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Kerinci Pak Nai

West Sumatra, Jambi Province, Kerinci Regency, Sumatra
Partner since: 2016 Traceable to: 200 Smallholders Altitude: 1500 - 1800 MASL

Traditional Sumatran wet-hulled process. Fresh, wet parchment is held/fermented in bags for around 12 hours, then patio-dried for another 3-4 days. Each farmer then delivers to the collecter, who continues the process with “wet hulling” (removing of semi-wet parchment skin). Green beans are then patio-dried for another few days under shaded protection.

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Community Context

Pak Nai is a collector working with around 200 smallholder farmers in the Kerinci area. He purchases both cherry and wet parchment and pays them cash as opposed to buying with credit like many middlemen traders in Sumatra. Through Crop to Cup’s local staff in Medan, we are able to purchase this collector’s coffee as its own lot. This is opposite to the standard Sumatran model where there are several more middlemen in the line, bulking up to multiple-container lots when the coffee arrives in Medan. This is made possible due to weekly contact with Pak Nai during the harvest season, and his agreement to deliver coffee directly to us in Medan instead of others in his region. We keep each of his deliveries separate in order to assess quality between his different lots.

Farmers in the Kerinci region only started planting Arabica coffee around 2010. Prior to that, most of the coffee industry influence here was from far South Sumatra, where Robusta is the main crop. Farmers in Kerinci are located around the border area between South Sumatra and West Sumatra, near to the famous tall, active volcano, Mount Kerinci.

Farmers in this collector group take part in local reforestation (coffee trees planted among shade trees) of previously cleared land by illegal loggers. This is a much needed safeguard to the biodiversity in the Kerinci Seblat National Park that borders the farms and is home to nearly 40% of all the remaining wild tigers on the planet.

Country Context

To talk about Sumatra we need to speak of its size. It’s large. Larger than Texas and Florida combined. In the middle of the island is a caldera called Lake Toba: the largest caldera from the largest volcanic explosion this world has ever seen. In this lake there is an island bigger than the country of Singapore. It is because of this lake that Sumatra has the largest rainfall seen by any coffee exporting country – the lake feeds clouds trapped in by the island’s 1500m tall mountains.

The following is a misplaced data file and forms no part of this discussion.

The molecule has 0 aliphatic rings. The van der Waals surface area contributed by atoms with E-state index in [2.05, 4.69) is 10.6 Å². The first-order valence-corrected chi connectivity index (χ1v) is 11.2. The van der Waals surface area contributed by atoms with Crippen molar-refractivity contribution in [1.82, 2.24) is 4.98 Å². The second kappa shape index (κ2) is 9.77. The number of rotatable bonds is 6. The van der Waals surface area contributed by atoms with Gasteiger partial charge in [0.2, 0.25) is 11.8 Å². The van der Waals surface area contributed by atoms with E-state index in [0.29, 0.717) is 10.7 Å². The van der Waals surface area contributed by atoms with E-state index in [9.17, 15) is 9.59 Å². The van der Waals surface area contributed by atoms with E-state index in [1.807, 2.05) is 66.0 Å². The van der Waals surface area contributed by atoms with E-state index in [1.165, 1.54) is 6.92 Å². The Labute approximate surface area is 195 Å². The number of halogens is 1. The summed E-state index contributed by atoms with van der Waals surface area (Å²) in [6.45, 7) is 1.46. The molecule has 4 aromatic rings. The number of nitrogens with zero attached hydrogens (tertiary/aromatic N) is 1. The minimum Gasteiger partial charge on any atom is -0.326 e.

Sumatra is old. When Marco Polo visited the island’s northern tip back in 1292, he found the local people speaking Sanskrit, one of the purest remaining forms of the ancient language. When the Dutch East Indian Trading Company came, Aceh (and later Java) became the first commercial coffee origins that the world had seen.

Sumatra is big; I know we already said that, but it is really, really big. There are over 52 languages over four major ethnic groups (Acehnese, Minangkabaunese, Batak and Mala) covering an area over 170,500 square miles around. However big the island, however, there is only one government-authorized port of export – the 15 million person city of Medan. To get here, coffee has to travel as far as 375 miles, over massive mountains and on roads that are mostly still mud.

That’s 20 hours north to the producing regions Gayo Aceh, or 24 hours to the southern most Arabica regions in Kerinci. And this is the main reason that Sumatran coffee is hulled while wet, and dried while in the green. Called Giling Basah, this process starts with coffee parchment being dried to 30-50% moisture before being milled into green beans. Higher moisture during transport from the farm to the port can lend to the classic ‘earthy, musty’ flavors that you get in some Sumatrans.

Another source of Sumatra’s unique flavors dates back to the turn of the 20th century when Indonesia’s coffee crop was wiped out by leaf rust. Much of this was replaced with HDT (Hybrid de Timor) (Bourbon x Robusta), its direct descendant Tim Tim, or the more modern Sigarar Utang (Tim Tim x Bourbon).

And these are Robusta-Arabica hybrids; over the generations these have only added more Arabica through crossing Tim-Tim and with Sigarar Utang (Ateng). But there are pure Arabica strains as well, like Jember (Bourbon x Typica), USDA (Ethiopian Arabica transplant), and Onan Ganjan (Jember x Bourbon). So the genetic stock is absolutely unique.

But what makes Sumatra truly unique are Sumatrans. As a new generation takes the reigns, they are taking the country headlong into specialty. The past years have seen an explosion of washed coffees, naturals, honeys, new varietals, new regions and new ways of thinking about Sumatra’s role in specialty coffee. Not just locally, but regionally –Indonesian coffee has so much to offer, and so much of what comes out of Bali, Flores, Timor and Sulawesi comes through Sumatra.